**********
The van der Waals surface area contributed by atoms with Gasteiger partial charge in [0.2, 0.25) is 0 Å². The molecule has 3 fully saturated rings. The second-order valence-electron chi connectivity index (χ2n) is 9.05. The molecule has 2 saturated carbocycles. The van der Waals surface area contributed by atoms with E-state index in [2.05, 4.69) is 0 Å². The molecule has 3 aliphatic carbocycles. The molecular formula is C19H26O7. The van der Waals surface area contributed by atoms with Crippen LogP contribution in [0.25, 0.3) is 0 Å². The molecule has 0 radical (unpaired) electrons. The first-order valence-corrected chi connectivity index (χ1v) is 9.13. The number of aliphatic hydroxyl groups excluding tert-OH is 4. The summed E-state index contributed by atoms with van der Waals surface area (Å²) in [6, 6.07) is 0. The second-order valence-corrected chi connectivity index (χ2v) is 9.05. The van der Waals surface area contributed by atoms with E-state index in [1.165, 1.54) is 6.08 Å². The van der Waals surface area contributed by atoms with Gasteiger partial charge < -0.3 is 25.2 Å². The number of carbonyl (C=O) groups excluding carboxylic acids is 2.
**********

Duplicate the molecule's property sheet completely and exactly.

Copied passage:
The van der Waals surface area contributed by atoms with Gasteiger partial charge in [0.2, 0.25) is 0 Å². The molecule has 3 fully saturated rings. The second-order valence-electron chi connectivity index (χ2n) is 9.05. The molecule has 2 saturated carbocycles. The van der Waals surface area contributed by atoms with E-state index in [2.05, 4.69) is 0 Å². The molecule has 3 aliphatic carbocycles. The molecular formula is C19H26O7. The van der Waals surface area contributed by atoms with Crippen LogP contribution in [0.25, 0.3) is 0 Å². The molecule has 0 radical (unpaired) electrons. The first-order valence-corrected chi connectivity index (χ1v) is 9.13. The number of aliphatic hydroxyl groups excluding tert-OH is 4. The summed E-state index contributed by atoms with van der Waals surface area (Å²) in [6, 6.07) is 0. The second-order valence-corrected chi connectivity index (χ2v) is 9.05. The van der Waals surface area contributed by atoms with E-state index in [1.165, 1.54) is 6.08 Å². The van der Waals surface area contributed by atoms with Gasteiger partial charge < -0.3 is 25.2 Å². The number of carbonyl (C=O) groups excluding carboxylic acids is 2.